The following examples further illustrate the invention.
A mercury-containing solution was prepared by addition of mercuric chloride and sodium chloride to water. The mercury and sodium chloride were added to water in amounts to provide two parts per million of mercury in a 0.01 molar sodium chloride solution. To the solution, a dilute sodium sulfide solution was added in an amount to provide 8 parts per million of sulfide ion. After intermixing the sodium sulfide solution with the mercury-containing solution, 50 milliliters of the mixture was passed through a two-stage filter. The filter was prepared by slurring 0.7 grams of a diatomaceous earth filter aid with 0.1 grams of powdered zinc sulfide and depositing the filter aid upon a filter circle. Upon depositing the filter aid containing the zinc sulfide, a filter circle was placed on top of the filter medium and an additional 0.7 grams of the filter aid was deposited on top without containing any zinc sulfide. Fifty milliliters of the mercury-containing solution was passed through the filter such that the solution first passed through the filter medium without the zinc sulfide before passing through the medium containing the zinc sulfide. The effluent obtained contained about six parts per billion of mercury. The filter mediums were separated and analyzed for mercury. The top layer which did not contain zinc sulfide had retained only about 21% of the mercury removed, while the bottom layer with the zinc sulfide removed 79% of the mercury.
A mercury solution containing about two parts per million of mercury prepared by addition of mercury nitrate to water with addition of sodium chloride to obtain a 0.01 molar sodium chloride solution was prepared. To this solution, a sodium sulfide solution was added in an amount of about eight parts per million of sulfide. The pH was adjusted to pH 5 by addition of sulfuric acid. Samples of this solution in an amount of 50 milliliters each were contacted with zinc sulfide by various methods and the mercury removal determined. When the zinc sulfide powder in amounts of 0.1 grams and 1 gram was intermixed with 50 milliliter samples of the mercury-containing solution and the mixtures filtered through 0.7 grams of diatomaceous filter aid, the filtrate in each of the runs contained less than six parts per billion of mercury. The same results were obtained when the zinc sulfide powder was intermixed with the filter aid in the amounts of 0.1 and 1 gram of powder per 0.7 grams of the filter aid. In each of the runs, the filtrate obtained contained less than six parts per billion. A third series of runs was made where after depositing the pre-coat filter medium, a slurry of zinc sulfide in water was passed through the medium to deposit a layer of zinc sulfide on the medium. In the run in which 0.1 grams of zinc sulfide was used, the filtrate obtained contained about 104 parts of mercury per billion. However, in the run where 1 gram of zinc sulfide was used, the filtrate obtained contained less than six parts per billion.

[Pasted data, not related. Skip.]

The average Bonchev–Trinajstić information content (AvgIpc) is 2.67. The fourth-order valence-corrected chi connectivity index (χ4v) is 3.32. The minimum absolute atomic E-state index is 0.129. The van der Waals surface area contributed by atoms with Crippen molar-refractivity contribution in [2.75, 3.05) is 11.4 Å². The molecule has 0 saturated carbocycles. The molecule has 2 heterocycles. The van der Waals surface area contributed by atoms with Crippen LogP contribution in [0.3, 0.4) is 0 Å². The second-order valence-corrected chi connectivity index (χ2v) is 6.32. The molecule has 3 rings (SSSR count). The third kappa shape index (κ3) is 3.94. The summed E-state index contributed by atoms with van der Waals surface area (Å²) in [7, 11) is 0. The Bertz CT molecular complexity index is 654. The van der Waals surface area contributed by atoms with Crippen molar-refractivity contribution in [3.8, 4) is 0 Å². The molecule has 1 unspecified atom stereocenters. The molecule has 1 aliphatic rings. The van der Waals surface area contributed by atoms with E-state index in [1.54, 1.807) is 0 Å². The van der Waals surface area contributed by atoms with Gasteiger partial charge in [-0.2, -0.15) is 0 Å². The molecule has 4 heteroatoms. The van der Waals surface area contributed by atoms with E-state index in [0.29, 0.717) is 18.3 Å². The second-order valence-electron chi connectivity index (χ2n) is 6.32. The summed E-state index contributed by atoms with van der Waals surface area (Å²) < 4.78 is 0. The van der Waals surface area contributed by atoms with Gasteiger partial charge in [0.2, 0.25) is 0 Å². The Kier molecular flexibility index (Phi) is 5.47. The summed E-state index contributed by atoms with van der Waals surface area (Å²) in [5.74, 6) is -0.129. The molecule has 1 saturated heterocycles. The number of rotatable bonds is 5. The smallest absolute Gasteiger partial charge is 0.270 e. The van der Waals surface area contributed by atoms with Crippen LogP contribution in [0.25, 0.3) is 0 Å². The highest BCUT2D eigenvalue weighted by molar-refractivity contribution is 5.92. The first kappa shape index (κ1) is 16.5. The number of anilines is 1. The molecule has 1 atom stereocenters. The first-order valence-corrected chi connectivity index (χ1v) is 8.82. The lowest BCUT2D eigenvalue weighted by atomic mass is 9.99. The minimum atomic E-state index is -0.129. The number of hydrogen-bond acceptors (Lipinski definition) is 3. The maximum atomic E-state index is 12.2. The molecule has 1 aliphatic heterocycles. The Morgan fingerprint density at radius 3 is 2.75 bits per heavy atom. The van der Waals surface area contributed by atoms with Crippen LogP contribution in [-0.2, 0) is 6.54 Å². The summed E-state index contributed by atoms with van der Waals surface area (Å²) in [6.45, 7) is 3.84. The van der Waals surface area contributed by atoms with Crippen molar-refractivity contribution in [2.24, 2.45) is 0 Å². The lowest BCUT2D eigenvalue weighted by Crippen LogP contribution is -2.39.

In passing the mercury solution of 0.01 molar sodium chloride through the filter aid medium to which no zinc sulfide had been added or intermixed with the solution, substantially no mercury was removed.